“There is going to be some opposition,” said former chairwoman of the state Democratic Party Kathy Sullivan, noting Herbert. “It should be a healthy competition.”

But Girard wasn’t sure Herbert carried enough weight.

“He’s a nice enough guy, but no one off the school board is going to take out the mayor,” Girard said. He wasn’t sure Herbert would have the name recognition to take on an incumbent mayor.

“That Democrats are still fishing around for a credible challenger is evidence of the fact they either think Gatsas is unassailable or they know the financial situation of the city is going to go from bad to worse,” meaning there will be other, better opportunities to go after the mayor down the road, Girard said.

Girard said it’s always difficult to take out a first-term incumbent. (As he said: he knows, he tried it.) He said people are naturally inclined to give mayors a second term because two years isn’t much time to work with.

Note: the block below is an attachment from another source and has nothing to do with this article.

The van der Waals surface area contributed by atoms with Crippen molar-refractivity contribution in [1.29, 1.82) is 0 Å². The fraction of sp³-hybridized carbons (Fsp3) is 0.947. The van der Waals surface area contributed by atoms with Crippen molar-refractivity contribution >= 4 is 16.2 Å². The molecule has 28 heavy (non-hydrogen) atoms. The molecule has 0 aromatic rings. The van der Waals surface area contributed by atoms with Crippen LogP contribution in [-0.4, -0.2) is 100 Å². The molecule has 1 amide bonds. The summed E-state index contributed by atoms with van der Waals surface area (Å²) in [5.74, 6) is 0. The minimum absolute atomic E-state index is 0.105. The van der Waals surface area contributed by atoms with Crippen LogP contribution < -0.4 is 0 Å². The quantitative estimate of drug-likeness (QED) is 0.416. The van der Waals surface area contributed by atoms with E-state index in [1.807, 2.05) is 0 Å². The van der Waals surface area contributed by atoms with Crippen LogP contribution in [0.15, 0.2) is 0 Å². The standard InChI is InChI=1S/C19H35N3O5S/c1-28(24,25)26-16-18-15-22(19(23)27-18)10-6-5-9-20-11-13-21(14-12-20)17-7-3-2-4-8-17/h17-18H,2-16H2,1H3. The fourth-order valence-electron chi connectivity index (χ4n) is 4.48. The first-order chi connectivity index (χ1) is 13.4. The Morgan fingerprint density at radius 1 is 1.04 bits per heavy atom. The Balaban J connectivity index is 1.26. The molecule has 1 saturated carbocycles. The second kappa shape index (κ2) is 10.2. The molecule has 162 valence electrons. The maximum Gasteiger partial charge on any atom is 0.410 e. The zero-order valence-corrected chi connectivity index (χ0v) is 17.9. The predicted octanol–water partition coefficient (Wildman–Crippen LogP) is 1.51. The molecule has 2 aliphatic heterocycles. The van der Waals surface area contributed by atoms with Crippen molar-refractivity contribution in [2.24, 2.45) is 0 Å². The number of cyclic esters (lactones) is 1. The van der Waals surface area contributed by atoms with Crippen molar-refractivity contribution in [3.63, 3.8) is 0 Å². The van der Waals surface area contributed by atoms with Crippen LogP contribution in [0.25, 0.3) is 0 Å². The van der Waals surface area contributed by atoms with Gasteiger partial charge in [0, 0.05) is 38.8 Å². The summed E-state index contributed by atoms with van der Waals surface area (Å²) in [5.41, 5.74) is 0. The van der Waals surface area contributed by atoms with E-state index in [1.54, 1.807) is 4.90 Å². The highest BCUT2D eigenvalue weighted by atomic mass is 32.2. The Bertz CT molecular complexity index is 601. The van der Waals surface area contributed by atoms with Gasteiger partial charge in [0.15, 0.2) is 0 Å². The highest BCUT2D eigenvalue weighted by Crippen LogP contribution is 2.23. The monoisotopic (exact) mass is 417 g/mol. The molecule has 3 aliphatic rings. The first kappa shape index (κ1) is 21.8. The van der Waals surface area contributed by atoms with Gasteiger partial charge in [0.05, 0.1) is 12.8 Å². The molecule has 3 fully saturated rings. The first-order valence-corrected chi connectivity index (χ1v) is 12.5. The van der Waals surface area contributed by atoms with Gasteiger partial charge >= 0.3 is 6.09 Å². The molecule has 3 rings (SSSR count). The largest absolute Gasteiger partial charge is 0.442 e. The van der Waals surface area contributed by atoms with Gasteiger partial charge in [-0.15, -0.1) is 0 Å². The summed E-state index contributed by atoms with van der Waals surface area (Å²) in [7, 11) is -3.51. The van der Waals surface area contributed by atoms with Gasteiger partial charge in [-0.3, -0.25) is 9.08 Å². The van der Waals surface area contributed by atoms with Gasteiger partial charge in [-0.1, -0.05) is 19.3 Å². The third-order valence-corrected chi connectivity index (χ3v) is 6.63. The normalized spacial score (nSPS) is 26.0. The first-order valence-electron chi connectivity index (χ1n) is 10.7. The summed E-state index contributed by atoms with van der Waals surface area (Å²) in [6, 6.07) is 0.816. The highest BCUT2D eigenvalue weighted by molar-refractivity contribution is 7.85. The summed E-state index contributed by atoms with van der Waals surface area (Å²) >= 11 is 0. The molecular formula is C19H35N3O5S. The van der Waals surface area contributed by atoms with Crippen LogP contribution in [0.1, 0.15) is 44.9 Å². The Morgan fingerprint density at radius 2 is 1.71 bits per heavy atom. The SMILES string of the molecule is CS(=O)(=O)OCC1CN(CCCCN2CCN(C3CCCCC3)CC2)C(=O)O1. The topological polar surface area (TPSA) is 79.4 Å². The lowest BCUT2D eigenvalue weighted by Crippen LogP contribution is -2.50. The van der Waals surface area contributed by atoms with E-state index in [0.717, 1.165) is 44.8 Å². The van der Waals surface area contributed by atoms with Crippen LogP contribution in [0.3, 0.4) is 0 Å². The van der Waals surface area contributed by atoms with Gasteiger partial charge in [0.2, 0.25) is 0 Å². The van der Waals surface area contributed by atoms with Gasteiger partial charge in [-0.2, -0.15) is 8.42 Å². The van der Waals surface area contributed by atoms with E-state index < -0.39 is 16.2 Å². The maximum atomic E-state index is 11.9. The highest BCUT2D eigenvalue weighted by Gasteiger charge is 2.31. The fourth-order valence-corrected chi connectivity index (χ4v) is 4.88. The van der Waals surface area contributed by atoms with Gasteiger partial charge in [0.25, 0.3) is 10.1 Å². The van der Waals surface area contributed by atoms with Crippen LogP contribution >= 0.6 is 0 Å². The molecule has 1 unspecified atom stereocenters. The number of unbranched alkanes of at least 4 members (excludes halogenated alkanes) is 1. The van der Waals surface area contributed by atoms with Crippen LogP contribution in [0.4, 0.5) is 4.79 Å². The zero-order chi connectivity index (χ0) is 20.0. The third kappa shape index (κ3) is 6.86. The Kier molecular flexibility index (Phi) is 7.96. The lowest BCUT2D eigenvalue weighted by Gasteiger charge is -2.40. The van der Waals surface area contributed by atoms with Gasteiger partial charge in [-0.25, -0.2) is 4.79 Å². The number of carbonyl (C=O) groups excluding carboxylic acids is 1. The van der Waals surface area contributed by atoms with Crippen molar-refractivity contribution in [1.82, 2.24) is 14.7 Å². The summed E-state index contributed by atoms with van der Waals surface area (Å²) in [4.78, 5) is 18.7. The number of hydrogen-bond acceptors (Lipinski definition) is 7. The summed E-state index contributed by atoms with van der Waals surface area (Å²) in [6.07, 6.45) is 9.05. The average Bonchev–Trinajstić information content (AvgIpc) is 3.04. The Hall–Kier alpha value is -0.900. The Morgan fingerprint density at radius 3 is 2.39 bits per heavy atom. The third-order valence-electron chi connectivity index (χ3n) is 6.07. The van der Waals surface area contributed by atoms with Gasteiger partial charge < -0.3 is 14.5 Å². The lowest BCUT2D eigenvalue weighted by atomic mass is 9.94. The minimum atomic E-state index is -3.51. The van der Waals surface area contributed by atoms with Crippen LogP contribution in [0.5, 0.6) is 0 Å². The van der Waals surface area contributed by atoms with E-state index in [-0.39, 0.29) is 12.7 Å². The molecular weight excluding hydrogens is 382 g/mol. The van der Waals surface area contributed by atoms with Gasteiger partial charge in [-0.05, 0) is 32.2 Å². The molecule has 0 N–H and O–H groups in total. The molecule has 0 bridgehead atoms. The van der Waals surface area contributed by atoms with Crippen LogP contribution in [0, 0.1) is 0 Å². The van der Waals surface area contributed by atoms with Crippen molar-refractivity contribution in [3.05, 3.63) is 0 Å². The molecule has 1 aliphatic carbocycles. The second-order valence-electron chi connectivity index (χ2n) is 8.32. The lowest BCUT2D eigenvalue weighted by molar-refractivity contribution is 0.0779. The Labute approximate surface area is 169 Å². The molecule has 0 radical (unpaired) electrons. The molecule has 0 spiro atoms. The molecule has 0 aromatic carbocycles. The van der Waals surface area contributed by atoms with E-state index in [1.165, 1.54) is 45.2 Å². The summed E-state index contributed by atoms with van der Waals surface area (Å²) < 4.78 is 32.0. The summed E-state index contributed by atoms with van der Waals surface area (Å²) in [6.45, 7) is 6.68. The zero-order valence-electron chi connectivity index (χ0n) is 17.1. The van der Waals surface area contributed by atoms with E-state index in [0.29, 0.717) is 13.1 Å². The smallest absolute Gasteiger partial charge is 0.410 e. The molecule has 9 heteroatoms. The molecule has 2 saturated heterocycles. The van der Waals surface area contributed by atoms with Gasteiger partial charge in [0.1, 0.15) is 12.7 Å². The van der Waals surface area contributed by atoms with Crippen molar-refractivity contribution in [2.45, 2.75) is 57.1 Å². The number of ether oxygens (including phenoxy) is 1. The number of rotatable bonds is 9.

But Sullivan thought mayors’ terms tended to carry a quick expiration date.

“I think every mayor is always vulnerable,” Sullivan said. “Mayors have a shelf life.”

Sullivan said simply through the course of governing and administrating, mayors are “going to do things that make people angry.”

“I think that given the nature of the position, you reach a point where you’ve angered enough people so that defeat is likely,” Sullivan said, though she said she wasn’t sure if Gatsas had reached that point after just one term. Still, she thought Gatsas has begun to anger some people.

Of course, every candidate has vulnerabilities. But Girard didn’t see anything he termed “fatal” with regard to Gatsas.

“And I do think people respect the effort he’s put in on behalf of the city,” Girard said, adding Gatsas has been an advocate for the city at the state and federal levels. “I don’t know that he’s done anything that people will hold against him.”